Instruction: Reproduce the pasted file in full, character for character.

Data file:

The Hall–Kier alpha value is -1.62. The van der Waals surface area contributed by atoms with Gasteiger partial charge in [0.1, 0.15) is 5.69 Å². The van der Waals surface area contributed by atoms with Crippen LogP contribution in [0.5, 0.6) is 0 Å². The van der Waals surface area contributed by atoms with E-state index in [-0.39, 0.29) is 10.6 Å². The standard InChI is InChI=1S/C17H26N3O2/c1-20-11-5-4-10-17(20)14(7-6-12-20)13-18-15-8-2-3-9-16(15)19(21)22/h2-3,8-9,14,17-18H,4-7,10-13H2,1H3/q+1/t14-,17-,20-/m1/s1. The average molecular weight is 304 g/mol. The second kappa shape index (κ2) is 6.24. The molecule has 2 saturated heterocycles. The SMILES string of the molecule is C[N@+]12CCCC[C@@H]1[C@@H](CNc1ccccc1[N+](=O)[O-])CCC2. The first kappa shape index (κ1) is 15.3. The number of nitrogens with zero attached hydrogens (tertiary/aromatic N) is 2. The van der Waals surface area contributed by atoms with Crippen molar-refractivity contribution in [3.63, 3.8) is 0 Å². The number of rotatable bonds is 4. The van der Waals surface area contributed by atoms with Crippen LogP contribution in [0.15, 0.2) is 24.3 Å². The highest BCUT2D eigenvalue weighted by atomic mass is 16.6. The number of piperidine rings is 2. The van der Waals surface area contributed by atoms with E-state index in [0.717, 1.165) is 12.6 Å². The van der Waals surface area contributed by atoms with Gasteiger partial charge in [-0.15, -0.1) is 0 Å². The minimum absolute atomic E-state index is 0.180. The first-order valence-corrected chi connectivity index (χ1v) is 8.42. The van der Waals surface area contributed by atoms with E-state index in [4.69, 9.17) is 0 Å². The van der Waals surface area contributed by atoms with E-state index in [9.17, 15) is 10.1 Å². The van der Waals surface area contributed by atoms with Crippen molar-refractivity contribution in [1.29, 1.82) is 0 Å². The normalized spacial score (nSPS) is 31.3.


The Hall–Kier alpha value is -1.62. The van der Waals surface area contributed by atoms with Gasteiger partial charge in [0.1, 0.15) is 5.69 Å². The van der Waals surface area contributed by atoms with Crippen LogP contribution in [0.5, 0.6) is 0 Å². The van der Waals surface area contributed by atoms with E-state index in [-0.39, 0.29) is 10.6 Å². The standard InChI is InChI=1S/C17H26N3O2/c1-20-11-5-4-10-17(20)14(7-6-12-20)13-18-15-8-2-3-9-16(15)19(21)22/h2-3,8-9,14,17-18H,4-7,10-13H2,1H3/q+1/t14-,17-,20-/m1/s1. The average molecular weight is 304 g/mol. The second kappa shape index (κ2) is 6.24. The molecule has 2 saturated heterocycles. The SMILES string of the molecule is C[N@+]12CCCC[C@@H]1[C@@H](CNc1ccccc1[N+](=O)[O-])CCC2. The first kappa shape index (κ1) is 15.3. The number of nitrogens with zero attached hydrogens (tertiary/aromatic N) is 2. The van der Waals surface area contributed by atoms with Crippen molar-refractivity contribution in [3.63, 3.8) is 0 Å². The number of rotatable bonds is 4. The van der Waals surface area contributed by atoms with Crippen LogP contribution in [0.15, 0.2) is 24.3 Å². The highest BCUT2D eigenvalue weighted by atomic mass is 16.6. The number of piperidine rings is 2. The van der Waals surface area contributed by atoms with E-state index in [0.717, 1.165) is 12.6 Å². The van der Waals surface area contributed by atoms with Gasteiger partial charge in [-0.15, -0.1) is 0 Å². The minimum absolute atomic E-state index is 0.180. The first-order valence-corrected chi connectivity index (χ1v) is 8.42. The van der Waals surface area contributed by atoms with E-state index in [4.69, 9.17) is 0 Å². The van der Waals surface area contributed by atoms with E-state index in [9.17, 15) is 10.1 Å². The van der Waals surface area contributed by atoms with Crippen molar-refractivity contribution in [1.29, 1.82) is 0 Å². The normalized spacial score (nSPS) is 31.3.